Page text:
It’s long been said that Australian theatre is overwhelmingly white, with artists of colour not afforded the same opportunities as their Anglo-Saxon/Celtic counterparts.
The issue was discussed at length late last year, when Australia’s theatre companies revealed their seasons. Some seemed to embrace cultural diversity — and the richness and variety of stories that follow in such a season — whereas others seemed rather narrow in their outlook.
Cultural diversity in Australian theatre is not an area in which there’s been a great deal of data available, but a new report compiled by Melbourne-based writer and performer Kim Ho reveals where our biggest companies are succeeding and falling behind. The report looks at the main stage seasons of ten major companies in 2017.
“I kept hearing the same kinds of patterns and stories where artists of colours felt their careers didn’t take off in the way that white artists’ careers did, and that they’ve been the subject of direct or indirect exclusion,” Ho told Daily Review.
“I want to get some concrete data about whose stories we’re telling and which artists are being employed.”
Of the 95 productions produced at Australia’s ten largest theatre companies this year, only four are written and directed by people of colour, while 70 are both written and directed by white artists.
The situation is significantly better for writers of colour than for directors. Less than one-fifth (17.89%) of all works are written by people of colour, but just 13.68% are directed by people of colour.
Ho says that even though it’s less than one-fifth, he was surprised that the figure for writers of colour wasn’t worse. When it comes to the diversity of writers of Australian content, that figure is even better, with 24.07% of the main stage works written by a person of colour.
Ho’s report was made entirely independently, and looks at the number of people of colour working as directors and writers, as well as the number of people of colour pictured in promotional material for each company’s season. He included that representation because he says “such material functions as the first interface between a company and the general public, configuring both its brand and its attitude toward cultural diversity.”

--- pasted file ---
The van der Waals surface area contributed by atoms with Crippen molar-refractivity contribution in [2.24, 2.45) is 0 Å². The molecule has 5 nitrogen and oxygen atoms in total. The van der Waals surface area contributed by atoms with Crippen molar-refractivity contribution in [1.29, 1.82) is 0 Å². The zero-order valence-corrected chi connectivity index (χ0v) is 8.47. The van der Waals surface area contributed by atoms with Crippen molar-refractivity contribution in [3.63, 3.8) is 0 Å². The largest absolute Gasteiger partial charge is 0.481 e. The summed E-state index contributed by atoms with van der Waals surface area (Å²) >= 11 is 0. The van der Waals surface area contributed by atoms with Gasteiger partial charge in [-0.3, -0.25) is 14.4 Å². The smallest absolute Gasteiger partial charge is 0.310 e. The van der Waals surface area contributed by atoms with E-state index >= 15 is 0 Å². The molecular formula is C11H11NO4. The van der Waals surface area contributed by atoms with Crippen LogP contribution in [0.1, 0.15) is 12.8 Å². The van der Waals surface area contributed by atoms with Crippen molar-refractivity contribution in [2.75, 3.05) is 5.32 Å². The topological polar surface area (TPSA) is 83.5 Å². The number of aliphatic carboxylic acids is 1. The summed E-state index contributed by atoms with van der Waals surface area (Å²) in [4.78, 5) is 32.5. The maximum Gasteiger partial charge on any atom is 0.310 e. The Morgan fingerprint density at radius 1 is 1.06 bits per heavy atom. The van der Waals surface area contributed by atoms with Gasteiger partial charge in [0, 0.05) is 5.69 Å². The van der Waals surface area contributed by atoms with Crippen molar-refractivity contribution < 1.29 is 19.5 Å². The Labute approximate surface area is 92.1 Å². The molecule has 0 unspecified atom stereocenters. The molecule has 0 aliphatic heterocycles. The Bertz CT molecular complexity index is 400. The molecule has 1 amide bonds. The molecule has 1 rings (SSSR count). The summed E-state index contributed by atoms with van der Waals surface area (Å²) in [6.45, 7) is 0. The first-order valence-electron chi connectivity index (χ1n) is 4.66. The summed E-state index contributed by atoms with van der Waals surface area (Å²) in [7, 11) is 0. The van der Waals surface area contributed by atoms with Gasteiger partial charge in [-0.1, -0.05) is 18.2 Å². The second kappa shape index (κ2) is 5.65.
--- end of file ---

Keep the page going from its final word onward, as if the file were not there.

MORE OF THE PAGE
Ho found that 34.73% of productions’ promotional materials featured at least one person of colour.
Some theatre companies did quite well in representing the diversity of our communities: half the writers at La Boite this year are peole of colour, just over 30% of writers and directors at Belvoir this year are people of colour, while that figure is around 27% at Queensland Theatre.
The results of other companies were less promising: both Ensemble Theatre in Sydney and Melbourne Theatre Company have solely white directors and writers in their 2017 main stage seasons. Melbourne Theatre Company does have a number of people of colour working in other areas — including an education show and the Cybec Electric play reading sessions.
Ho hopes to continue his research into cultural diversity in next year and wants to look at the diversity of audiences. But given that theatre companies generally don’t collect any data on the cultural make-up of their audiences, it may be a particularly difficult task.
But he points to Malthouse’s production of Little Emperors earlier this year, which anecdotally attracted a huge Chinese audience. Ho said that he’s never seen an Australian theatre audience like the one assembled at Little Emperors before, and that producing content which speaks to diverse audiences is key to broadening a theatre company’s reach.
“When you see yourself so seldom onstage and suddenly have this show that’s enfranchising and speaking to you and your experiences, it’s incredibly moving,” he says.
The full Cultural Diversity in Australian Theatre report can be viewed here.